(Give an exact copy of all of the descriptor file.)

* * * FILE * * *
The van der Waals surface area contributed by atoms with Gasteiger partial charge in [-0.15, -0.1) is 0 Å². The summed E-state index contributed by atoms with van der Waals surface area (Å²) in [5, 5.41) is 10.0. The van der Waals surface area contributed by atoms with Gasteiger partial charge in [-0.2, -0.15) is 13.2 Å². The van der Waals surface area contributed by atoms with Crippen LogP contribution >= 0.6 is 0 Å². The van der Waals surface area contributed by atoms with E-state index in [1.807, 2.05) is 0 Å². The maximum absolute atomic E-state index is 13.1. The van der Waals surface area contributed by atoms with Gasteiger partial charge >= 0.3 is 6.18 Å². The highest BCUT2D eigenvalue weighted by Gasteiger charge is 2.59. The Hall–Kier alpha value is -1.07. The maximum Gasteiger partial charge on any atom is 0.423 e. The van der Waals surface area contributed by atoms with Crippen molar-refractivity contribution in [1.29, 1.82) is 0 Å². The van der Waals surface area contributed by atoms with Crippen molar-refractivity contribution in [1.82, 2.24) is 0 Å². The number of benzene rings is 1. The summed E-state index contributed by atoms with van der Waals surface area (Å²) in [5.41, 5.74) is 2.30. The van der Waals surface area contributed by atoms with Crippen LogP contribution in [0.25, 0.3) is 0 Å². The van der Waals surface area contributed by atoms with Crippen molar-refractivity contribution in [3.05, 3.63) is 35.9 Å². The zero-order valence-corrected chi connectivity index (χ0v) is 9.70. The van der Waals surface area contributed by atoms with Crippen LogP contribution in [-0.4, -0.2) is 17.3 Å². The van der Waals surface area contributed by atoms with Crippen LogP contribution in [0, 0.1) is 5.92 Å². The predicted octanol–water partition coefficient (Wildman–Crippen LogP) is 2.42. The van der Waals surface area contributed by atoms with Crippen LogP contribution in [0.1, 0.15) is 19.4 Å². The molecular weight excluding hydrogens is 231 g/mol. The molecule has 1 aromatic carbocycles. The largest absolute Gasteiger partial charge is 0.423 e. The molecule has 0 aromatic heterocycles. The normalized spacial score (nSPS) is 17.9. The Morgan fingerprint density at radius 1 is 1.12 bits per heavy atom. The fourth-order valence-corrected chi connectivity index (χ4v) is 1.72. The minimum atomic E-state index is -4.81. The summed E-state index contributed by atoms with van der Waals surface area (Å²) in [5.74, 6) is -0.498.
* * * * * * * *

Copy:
The van der Waals surface area contributed by atoms with Gasteiger partial charge in [-0.15, -0.1) is 0 Å². The summed E-state index contributed by atoms with van der Waals surface area (Å²) in [5, 5.41) is 10.0. The van der Waals surface area contributed by atoms with Gasteiger partial charge in [-0.2, -0.15) is 13.2 Å². The van der Waals surface area contributed by atoms with Crippen LogP contribution >= 0.6 is 0 Å². The van der Waals surface area contributed by atoms with E-state index in [1.807, 2.05) is 0 Å². The maximum absolute atomic E-state index is 13.1. The van der Waals surface area contributed by atoms with Gasteiger partial charge >= 0.3 is 6.18 Å². The highest BCUT2D eigenvalue weighted by Gasteiger charge is 2.59. The Hall–Kier alpha value is -1.07. The maximum Gasteiger partial charge on any atom is 0.423 e. The van der Waals surface area contributed by atoms with Crippen molar-refractivity contribution in [1.29, 1.82) is 0 Å². The van der Waals surface area contributed by atoms with Crippen molar-refractivity contribution in [1.82, 2.24) is 0 Å². The number of benzene rings is 1. The summed E-state index contributed by atoms with van der Waals surface area (Å²) in [5.41, 5.74) is 2.30. The van der Waals surface area contributed by atoms with Crippen LogP contribution in [0.25, 0.3) is 0 Å². The van der Waals surface area contributed by atoms with Crippen molar-refractivity contribution in [3.05, 3.63) is 35.9 Å². The zero-order valence-corrected chi connectivity index (χ0v) is 9.70. The van der Waals surface area contributed by atoms with Crippen LogP contribution in [-0.4, -0.2) is 17.3 Å². The van der Waals surface area contributed by atoms with Crippen LogP contribution in [0, 0.1) is 5.92 Å². The predicted octanol–water partition coefficient (Wildman–Crippen LogP) is 2.42. The van der Waals surface area contributed by atoms with Crippen LogP contribution in [0.1, 0.15) is 19.4 Å². The molecular weight excluding hydrogens is 231 g/mol. The molecule has 1 aromatic carbocycles. The largest absolute Gasteiger partial charge is 0.423 e. The molecule has 0 aromatic heterocycles. The normalized spacial score (nSPS) is 17.9. The Morgan fingerprint density at radius 1 is 1.12 bits per heavy atom. The fourth-order valence-corrected chi connectivity index (χ4v) is 1.72. The minimum atomic E-state index is -4.81. The summed E-state index contributed by atoms with van der Waals surface area (Å²) in [5.74, 6) is -0.498.